A draft post which looked like this has existed for almost a year. It arose around the conversations during BoW tutorials around immersion, the sensorial and audience engagement with site and work.
The discussion linked forward and into BoW 4 and 5 and Research 4 also. How to invite, entice, lure the viewer into the work, inviting them to step forward, and then to get a little lost, not quite knowing where they stepped into.
In conversations that ensued, I wondered if the work needed to be seductive to achieve this: the luring was close enough to entrapment, of overwhelming with the (visual) senses. And I realised that I myself stepped right back at that moment.
Pippilotti Rist’s (2005) Homo Sapiens Sapiens video installation at Garden of Earthly Delights (you lie back onto floor cushions, the projection happens on the ceiling in a round shape), came to my mind and that my work was not like that (and didn’t intend to).
I was surprised by my strong reactions here and further discussions with my Research tutor clarified some of the links about it (immersion = seduction = overwhelm = entrapment). It also clarified for me that HD video on large/multiple screens is not where my intention of the kinds of work I want to make lies (I think it’s been a no for some time, being invited to spend £10k for a digital back for a MF camera) — I am too little photographer for these approaches.
The works I turned to were these three — I have known them for a long time, they are datable, and dated as late 20c British contemporary art. I find myself however returning them at frequent intervals:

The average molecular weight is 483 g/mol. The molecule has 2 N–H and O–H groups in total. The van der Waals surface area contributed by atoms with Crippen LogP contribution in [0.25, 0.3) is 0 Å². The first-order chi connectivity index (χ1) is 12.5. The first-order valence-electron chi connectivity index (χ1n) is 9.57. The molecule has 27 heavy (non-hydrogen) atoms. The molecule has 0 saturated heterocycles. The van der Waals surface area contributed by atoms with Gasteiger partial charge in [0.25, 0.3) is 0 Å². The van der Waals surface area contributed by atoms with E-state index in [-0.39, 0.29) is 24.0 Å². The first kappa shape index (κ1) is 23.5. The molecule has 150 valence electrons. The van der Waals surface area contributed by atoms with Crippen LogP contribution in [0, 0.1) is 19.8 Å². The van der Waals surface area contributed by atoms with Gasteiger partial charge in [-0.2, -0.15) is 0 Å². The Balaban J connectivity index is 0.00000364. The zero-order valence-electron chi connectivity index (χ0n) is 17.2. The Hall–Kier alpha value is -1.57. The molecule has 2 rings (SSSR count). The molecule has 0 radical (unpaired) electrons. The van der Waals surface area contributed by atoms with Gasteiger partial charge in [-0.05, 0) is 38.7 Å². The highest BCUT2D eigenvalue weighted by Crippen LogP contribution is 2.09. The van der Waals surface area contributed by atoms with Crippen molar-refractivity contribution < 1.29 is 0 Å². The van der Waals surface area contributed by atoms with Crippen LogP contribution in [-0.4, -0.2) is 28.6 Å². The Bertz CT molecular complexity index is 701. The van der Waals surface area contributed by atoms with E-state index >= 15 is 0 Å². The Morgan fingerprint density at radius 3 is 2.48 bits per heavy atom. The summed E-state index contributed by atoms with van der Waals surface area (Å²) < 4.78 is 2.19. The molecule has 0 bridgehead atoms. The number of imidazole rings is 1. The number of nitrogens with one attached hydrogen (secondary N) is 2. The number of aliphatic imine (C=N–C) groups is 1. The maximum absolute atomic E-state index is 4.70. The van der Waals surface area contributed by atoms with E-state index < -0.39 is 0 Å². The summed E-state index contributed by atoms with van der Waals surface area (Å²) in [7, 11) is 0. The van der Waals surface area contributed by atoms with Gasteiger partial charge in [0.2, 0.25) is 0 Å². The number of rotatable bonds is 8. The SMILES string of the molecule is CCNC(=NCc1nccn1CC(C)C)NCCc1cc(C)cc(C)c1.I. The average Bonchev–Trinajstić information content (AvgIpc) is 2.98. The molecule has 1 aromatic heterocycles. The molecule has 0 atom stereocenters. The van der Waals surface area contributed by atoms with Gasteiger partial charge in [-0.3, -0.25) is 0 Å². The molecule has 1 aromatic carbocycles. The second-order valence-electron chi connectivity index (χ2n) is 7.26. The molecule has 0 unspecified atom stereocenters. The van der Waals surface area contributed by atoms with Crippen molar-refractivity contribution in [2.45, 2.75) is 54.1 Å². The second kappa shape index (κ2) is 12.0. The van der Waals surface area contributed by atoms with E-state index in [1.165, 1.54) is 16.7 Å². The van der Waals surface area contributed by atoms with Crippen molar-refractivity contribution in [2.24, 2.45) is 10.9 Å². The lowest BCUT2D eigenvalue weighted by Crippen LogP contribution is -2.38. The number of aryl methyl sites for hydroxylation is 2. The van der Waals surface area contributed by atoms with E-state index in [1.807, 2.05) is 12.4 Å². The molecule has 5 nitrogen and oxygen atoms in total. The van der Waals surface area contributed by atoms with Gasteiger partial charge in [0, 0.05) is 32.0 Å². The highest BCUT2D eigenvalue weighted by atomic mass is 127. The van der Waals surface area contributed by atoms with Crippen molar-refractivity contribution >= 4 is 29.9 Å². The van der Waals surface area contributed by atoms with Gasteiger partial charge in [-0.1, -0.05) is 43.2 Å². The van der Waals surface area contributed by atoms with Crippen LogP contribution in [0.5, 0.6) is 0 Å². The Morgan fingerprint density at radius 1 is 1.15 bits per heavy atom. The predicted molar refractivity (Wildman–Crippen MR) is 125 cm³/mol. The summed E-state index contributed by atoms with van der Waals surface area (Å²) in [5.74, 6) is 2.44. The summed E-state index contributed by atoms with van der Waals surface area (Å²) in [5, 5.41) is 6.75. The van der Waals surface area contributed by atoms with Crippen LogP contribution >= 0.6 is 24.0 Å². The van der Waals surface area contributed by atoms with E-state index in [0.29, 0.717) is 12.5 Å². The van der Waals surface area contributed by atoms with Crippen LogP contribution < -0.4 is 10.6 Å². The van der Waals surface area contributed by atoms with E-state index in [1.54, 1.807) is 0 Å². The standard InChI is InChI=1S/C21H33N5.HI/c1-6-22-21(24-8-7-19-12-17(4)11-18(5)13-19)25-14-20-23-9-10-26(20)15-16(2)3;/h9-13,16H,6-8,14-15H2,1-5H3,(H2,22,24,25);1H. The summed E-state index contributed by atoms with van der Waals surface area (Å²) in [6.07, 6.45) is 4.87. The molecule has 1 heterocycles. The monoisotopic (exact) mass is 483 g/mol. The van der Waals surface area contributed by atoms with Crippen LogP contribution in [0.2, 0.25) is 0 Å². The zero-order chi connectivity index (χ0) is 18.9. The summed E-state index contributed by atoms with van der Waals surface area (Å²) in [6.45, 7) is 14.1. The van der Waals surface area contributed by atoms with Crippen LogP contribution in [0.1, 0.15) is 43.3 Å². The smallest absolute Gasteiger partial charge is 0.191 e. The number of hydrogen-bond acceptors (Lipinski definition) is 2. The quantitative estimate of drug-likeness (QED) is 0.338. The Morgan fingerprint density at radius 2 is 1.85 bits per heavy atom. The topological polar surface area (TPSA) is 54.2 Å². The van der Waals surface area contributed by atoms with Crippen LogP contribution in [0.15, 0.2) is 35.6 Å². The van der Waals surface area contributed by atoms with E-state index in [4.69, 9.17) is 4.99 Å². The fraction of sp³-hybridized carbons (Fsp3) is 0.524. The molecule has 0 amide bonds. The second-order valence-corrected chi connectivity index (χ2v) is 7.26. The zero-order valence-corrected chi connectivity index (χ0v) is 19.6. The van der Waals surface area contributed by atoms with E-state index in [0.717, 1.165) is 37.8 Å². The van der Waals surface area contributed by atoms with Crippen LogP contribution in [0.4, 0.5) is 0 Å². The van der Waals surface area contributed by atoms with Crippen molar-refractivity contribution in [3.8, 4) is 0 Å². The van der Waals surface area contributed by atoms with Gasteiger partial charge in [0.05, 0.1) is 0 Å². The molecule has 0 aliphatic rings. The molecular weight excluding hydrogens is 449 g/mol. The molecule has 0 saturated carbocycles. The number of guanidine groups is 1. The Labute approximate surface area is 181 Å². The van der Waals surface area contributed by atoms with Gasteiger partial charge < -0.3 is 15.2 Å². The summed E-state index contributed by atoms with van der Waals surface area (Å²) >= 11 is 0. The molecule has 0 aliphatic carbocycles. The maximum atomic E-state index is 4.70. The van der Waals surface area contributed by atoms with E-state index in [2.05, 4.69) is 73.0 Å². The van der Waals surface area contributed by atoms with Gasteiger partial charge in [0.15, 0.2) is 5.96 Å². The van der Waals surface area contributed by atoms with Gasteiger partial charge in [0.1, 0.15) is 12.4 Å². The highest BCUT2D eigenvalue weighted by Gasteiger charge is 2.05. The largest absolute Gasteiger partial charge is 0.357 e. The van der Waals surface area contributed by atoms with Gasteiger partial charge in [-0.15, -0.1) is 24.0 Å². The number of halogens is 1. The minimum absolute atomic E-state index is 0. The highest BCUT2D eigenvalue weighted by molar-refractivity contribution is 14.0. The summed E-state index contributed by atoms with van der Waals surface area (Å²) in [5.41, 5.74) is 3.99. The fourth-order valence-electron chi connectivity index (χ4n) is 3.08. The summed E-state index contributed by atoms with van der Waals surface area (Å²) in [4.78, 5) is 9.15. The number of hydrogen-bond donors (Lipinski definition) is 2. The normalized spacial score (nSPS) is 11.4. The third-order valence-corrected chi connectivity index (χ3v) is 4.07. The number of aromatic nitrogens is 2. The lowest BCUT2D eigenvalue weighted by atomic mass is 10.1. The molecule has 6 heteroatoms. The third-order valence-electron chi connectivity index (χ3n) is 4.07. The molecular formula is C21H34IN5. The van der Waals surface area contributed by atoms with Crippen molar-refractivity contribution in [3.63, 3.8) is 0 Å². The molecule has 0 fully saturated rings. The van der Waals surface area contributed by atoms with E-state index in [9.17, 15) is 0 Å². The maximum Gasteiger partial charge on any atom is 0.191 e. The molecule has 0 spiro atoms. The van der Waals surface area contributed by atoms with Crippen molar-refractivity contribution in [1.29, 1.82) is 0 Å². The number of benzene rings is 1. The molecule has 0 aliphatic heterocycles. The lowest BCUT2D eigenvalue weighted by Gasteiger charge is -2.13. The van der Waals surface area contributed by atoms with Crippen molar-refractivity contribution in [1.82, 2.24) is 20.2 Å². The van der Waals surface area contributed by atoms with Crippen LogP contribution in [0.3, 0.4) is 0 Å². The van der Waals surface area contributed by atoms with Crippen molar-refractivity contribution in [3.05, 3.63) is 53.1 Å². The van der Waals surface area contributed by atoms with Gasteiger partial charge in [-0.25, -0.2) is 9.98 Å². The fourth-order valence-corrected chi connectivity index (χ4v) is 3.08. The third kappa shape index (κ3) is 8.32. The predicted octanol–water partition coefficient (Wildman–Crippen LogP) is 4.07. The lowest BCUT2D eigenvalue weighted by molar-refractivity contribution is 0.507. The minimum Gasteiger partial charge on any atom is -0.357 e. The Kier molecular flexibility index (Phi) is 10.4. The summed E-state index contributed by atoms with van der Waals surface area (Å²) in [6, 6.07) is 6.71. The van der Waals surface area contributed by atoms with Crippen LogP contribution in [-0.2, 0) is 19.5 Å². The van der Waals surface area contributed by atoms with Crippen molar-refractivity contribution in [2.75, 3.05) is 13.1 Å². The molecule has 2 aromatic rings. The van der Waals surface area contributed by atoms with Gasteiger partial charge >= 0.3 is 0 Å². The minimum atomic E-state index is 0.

Bethan Huws (1991) The Lake Writing or The Lake Piece, 24 works on paper, ink, each 297x210mm.
None of them is immersive in the way immersion is currently understood as a multimedia surround environment where the view steps in. Huws’s photocopied handwritten notes on walking around a lake are in fact anything but: it is formally sparse, daringly challenging the notion of the artist’s hand (or tech) and yet affording a slow stepping into a sensorial and experiential register which affords precisely that transfer, transporting the viewer/reader around that lake with her, if they let themselves be seduced by 80gsm photocopy paper spaced on a white gallery wall (that I was told the visit was animated by a large open window that moved the sheets on the wall on a summer afternoon in London, helped further). Wearing’s silent disco before there was such a thing is of a similar register, here we don’t know what she is dancing too, the noisy VHS recording clipped to youtube dates it further. Starr’s eddies on Kings Cross station translated to her whistle tune recorded on vinyl is similarly introverted, marked by an innocuous act in public space (like Wearing and Huws also).
They are all fairly ordinary approaches towards making and then the act of transferring, translating moves the terrain and makes them extraordinary with simple means compared to the immersion at play today. They also are playful (both in production and in presentation), there is a trickster at play, a playing with the expectations of audience and curators. They are also quite introverted works, I come to realise now: they are solitary activities, contemplative, a couple a bit performative, while the headphones kind of temper the level of exposure.
None seduces, none overwhelms, yet they stay with me as a way of translating, relating environmental experiences of making (with/in) site that are effective and relevant to how I am engaging with site. I hope these will provide further inspiration as I move towards SYP and the concerns over audience engagement.
Oh, yes: the link to the haptic and the erotic in Marks: it lies again in the autonomy and ability to negotiate coming close and pulling away: of diving in and dissolution and then to surface and step out. The choice for one or the other is key here (what that means for the initial idea of letting people peer in and they get a little surprised what they discover remains to be revisited).